The government could scale back or eliminate some of the tax breaks/reliefs that exist in the current laws: A thorough assessment can be done to ascertain the impact of these reliefs on citizens’ willingness to pay taxes. But again, the Nigerian government will rather go the easier route.
The government could apply existing taxes more broadly:e. expand the tax net. Out of the total VAT received across the Federation, 55% of it comes from Lagos only, 20% comes from the FCT, while the balance of 25 per cent is generated from the remaining 35 states of the federation, according to the data released by the Ministry of Finance. What this means is that the VAT increase will essentially be imposed on a few states, whose citizens/residents will be made to now pay more for others. Devising new ways of increasing VAT collections in other states may also increase government revenue, rather than burdening those already paying with more taxes. It could also devise new ways of incorporating the large informal sector into the formal sector, develop some sort of tripartite agreements between federal, state governments and road transport unions to formalize the huge levies being made from those channels, which are funneled into private pockets, as against the government’s; religious organisations can be taxed on their business-related activities; several of which are done under the guise of religion to evade taxes. This has been done several times in the UK.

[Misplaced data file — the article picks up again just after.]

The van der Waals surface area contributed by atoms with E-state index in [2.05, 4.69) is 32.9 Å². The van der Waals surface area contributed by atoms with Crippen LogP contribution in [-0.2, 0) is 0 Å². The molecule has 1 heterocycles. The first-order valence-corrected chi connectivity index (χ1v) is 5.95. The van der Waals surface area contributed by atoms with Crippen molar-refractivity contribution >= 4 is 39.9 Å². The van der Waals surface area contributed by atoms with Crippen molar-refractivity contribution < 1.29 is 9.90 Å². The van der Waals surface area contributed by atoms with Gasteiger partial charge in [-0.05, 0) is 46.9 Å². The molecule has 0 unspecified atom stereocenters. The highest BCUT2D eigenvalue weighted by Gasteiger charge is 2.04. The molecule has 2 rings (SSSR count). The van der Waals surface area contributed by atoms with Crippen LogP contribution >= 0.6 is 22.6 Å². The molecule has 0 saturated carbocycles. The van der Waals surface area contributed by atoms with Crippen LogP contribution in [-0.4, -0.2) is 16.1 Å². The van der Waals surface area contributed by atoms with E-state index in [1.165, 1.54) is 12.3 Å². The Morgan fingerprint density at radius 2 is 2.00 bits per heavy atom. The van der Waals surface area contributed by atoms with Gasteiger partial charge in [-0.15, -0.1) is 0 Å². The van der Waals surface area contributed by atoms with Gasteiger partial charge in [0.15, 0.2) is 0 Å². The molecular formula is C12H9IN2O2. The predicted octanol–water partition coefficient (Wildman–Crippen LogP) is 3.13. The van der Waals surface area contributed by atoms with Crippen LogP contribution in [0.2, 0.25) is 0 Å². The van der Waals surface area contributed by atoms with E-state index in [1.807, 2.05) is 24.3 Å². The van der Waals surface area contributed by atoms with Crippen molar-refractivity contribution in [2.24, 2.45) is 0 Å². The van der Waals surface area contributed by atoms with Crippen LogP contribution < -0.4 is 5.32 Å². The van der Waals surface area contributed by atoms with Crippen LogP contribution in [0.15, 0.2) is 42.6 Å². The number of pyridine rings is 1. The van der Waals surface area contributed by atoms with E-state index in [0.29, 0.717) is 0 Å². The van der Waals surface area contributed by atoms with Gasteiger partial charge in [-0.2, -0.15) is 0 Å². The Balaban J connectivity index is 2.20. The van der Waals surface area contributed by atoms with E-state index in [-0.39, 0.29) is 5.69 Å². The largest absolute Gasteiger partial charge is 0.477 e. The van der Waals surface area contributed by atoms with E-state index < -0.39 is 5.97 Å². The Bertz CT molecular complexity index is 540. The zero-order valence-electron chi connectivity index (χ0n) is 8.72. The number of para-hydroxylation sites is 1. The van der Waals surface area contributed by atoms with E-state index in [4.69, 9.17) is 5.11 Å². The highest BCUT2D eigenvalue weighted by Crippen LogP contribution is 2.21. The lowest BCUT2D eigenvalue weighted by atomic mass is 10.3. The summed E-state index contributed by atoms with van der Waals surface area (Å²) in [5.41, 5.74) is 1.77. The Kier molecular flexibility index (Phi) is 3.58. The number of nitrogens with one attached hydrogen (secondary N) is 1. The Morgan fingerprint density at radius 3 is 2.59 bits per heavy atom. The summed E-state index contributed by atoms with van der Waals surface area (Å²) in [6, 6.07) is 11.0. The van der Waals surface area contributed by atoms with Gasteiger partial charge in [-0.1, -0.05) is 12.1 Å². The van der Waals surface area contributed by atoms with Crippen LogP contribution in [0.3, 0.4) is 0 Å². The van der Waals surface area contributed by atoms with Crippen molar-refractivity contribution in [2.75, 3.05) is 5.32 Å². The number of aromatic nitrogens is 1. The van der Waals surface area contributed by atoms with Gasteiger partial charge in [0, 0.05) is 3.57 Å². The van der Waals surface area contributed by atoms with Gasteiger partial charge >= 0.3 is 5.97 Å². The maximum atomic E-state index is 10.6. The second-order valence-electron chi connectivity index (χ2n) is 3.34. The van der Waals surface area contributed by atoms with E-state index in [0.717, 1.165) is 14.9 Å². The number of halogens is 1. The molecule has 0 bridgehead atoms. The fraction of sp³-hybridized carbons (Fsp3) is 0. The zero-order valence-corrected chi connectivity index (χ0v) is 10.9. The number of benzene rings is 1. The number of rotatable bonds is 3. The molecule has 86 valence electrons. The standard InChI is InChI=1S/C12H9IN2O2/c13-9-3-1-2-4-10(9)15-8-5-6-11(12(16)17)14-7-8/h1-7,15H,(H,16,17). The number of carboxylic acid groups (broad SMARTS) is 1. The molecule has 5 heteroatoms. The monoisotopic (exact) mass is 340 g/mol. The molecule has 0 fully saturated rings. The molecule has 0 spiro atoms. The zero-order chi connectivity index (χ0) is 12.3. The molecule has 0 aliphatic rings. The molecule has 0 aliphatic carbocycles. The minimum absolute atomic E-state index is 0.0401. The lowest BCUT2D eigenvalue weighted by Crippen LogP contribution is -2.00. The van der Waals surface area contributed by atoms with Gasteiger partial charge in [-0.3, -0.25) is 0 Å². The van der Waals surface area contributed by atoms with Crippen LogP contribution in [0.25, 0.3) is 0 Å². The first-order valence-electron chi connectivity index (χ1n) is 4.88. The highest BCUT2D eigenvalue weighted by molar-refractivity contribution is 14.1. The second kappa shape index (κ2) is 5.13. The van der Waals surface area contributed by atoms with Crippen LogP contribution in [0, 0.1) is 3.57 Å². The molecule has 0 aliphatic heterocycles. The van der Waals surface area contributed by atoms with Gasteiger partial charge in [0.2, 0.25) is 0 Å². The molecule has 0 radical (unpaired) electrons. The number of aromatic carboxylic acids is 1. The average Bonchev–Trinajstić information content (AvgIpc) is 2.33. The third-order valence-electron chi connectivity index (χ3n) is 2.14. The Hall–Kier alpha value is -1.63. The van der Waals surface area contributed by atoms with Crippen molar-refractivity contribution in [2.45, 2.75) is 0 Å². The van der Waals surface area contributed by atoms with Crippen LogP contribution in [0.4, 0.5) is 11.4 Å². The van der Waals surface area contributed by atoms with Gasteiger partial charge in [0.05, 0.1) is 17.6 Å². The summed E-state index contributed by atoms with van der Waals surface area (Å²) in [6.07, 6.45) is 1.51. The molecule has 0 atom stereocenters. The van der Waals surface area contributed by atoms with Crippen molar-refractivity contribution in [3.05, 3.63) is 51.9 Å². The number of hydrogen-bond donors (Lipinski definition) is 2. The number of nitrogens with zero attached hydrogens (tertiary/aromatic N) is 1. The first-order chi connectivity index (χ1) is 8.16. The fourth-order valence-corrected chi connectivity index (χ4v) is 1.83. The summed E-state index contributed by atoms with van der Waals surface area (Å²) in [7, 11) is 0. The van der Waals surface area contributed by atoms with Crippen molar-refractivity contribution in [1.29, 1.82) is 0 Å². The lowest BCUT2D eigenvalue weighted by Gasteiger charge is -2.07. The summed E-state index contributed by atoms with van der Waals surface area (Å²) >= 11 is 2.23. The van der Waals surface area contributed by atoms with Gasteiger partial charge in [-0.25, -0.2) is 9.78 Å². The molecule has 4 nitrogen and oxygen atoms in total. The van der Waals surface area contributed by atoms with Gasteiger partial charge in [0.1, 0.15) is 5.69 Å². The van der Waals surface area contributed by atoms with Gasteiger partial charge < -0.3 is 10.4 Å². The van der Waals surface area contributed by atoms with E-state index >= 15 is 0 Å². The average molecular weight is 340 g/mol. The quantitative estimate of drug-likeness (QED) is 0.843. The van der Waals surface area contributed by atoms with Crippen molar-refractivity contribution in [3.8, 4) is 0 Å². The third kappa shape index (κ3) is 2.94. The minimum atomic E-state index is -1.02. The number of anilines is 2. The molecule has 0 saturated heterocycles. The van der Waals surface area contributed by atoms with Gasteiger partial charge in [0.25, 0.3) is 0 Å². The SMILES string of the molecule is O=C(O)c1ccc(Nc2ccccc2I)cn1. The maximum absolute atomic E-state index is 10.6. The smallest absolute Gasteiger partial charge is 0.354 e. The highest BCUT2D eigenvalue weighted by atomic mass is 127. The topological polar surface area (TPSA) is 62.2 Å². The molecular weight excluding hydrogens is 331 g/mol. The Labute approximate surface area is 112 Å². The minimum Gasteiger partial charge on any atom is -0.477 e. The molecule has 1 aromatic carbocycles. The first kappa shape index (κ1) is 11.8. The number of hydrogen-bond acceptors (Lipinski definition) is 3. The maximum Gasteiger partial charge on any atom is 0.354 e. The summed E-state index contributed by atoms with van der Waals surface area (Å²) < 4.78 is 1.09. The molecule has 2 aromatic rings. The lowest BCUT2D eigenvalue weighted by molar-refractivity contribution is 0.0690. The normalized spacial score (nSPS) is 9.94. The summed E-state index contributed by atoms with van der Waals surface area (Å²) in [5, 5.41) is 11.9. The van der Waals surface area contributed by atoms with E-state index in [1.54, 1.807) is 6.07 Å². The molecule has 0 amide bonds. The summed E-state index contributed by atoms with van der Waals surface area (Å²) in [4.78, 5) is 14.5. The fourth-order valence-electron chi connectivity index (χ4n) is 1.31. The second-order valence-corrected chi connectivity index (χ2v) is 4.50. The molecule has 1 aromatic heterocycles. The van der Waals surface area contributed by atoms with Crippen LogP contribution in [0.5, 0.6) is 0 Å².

The government could strengthen enforcement: The former Finance Minister, Kemi Adeosun was quoted as saying that VAT compliance rate is about 12%. According to National Bureau of Statistics (NBS), the number of people in the tax net is only 13%, when compared to the labour workforce of about 80 million. Total tax revenue collected in the Federation as at 2018 in Nigeria stood at N5.3trillion ($17billion, using CBN official exchange rate of N306/$1), this is a paltry sum when compared to South Africa’s US$ 88.2 billion for the 2017/18 fiscal year, a country with a smaller economy and only a third of Nigeria’s population. It is also worthy to note that Nigeria’s VAT revenue of about N1.1trillion in 2018 is still about 1% of Nigeria’s GDP of about N120trillion, while total tax to GDP ratio is about 4%, showing that a huge gap still exists if government pursues innovative ways to increase enforcement of the current tax regime as opposed to increasing the rates.
The government could increase the tax rates that apply to selected taxes – the obviously easiest approach which our government has adopted.
Enact New Taxes
The government could also boost revenues by introducing new taxes: There are countless social issues bedevilling Nigeria that could be discouraged via new taxes, for example, gas flaring can be taxed at a flat fee of say 80% of the total value of gas flared, etc. This will increase government revenues, have zero impact on the wallet of the ordinary Nigerian, and discourage oil companies from flaring gas.